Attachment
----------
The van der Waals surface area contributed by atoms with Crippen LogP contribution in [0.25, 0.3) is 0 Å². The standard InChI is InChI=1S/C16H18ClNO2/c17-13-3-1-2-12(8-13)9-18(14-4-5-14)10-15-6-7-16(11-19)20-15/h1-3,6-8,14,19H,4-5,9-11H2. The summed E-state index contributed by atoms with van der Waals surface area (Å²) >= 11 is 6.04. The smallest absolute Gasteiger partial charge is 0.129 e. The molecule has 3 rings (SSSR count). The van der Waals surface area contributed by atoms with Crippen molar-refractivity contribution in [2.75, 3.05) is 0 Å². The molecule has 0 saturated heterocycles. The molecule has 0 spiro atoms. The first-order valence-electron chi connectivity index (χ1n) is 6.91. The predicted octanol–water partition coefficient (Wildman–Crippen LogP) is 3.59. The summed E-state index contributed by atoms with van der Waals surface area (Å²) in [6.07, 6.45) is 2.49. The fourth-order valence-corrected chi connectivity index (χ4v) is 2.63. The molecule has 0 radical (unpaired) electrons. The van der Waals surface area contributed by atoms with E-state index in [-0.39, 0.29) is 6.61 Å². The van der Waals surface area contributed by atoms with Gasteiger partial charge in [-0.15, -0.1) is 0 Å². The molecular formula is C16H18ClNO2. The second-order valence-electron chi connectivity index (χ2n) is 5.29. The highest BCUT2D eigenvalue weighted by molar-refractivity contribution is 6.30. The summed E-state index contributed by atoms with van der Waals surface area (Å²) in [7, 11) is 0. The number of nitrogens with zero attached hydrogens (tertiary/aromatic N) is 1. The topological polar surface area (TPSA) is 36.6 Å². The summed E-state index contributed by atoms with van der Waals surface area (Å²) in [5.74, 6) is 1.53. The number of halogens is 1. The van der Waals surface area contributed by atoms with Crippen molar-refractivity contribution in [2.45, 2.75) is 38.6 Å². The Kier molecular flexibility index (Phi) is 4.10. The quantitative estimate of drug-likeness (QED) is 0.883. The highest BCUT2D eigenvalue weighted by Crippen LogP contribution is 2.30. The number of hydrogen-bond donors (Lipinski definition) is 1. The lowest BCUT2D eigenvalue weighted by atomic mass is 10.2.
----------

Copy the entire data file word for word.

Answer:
The van der Waals surface area contributed by atoms with Crippen LogP contribution in [0.25, 0.3) is 0 Å². The standard InChI is InChI=1S/C16H18ClNO2/c17-13-3-1-2-12(8-13)9-18(14-4-5-14)10-15-6-7-16(11-19)20-15/h1-3,6-8,14,19H,4-5,9-11H2. The summed E-state index contributed by atoms with van der Waals surface area (Å²) >= 11 is 6.04. The smallest absolute Gasteiger partial charge is 0.129 e. The molecule has 3 rings (SSSR count). The van der Waals surface area contributed by atoms with Crippen molar-refractivity contribution in [2.75, 3.05) is 0 Å². The molecule has 0 saturated heterocycles. The molecule has 0 spiro atoms. The first-order valence-electron chi connectivity index (χ1n) is 6.91. The predicted octanol–water partition coefficient (Wildman–Crippen LogP) is 3.59. The summed E-state index contributed by atoms with van der Waals surface area (Å²) in [6.07, 6.45) is 2.49. The fourth-order valence-corrected chi connectivity index (χ4v) is 2.63. The molecule has 0 radical (unpaired) electrons. The van der Waals surface area contributed by atoms with E-state index in [-0.39, 0.29) is 6.61 Å². The van der Waals surface area contributed by atoms with Gasteiger partial charge in [-0.15, -0.1) is 0 Å². The molecular formula is C16H18ClNO2. The second-order valence-electron chi connectivity index (χ2n) is 5.29. The highest BCUT2D eigenvalue weighted by molar-refractivity contribution is 6.30. The summed E-state index contributed by atoms with van der Waals surface area (Å²) in [7, 11) is 0. The number of nitrogens with zero attached hydrogens (tertiary/aromatic N) is 1. The topological polar surface area (TPSA) is 36.6 Å². The summed E-state index contributed by atoms with van der Waals surface area (Å²) in [5.74, 6) is 1.53. The number of halogens is 1. The van der Waals surface area contributed by atoms with Crippen molar-refractivity contribution in [2.45, 2.75) is 38.6 Å². The Kier molecular flexibility index (Phi) is 4.10. The quantitative estimate of drug-likeness (QED) is 0.883. The highest BCUT2D eigenvalue weighted by Crippen LogP contribution is 2.30. The number of hydrogen-bond donors (Lipinski definition) is 1. The lowest BCUT2D eigenvalue weighted by atomic mass is 10.2.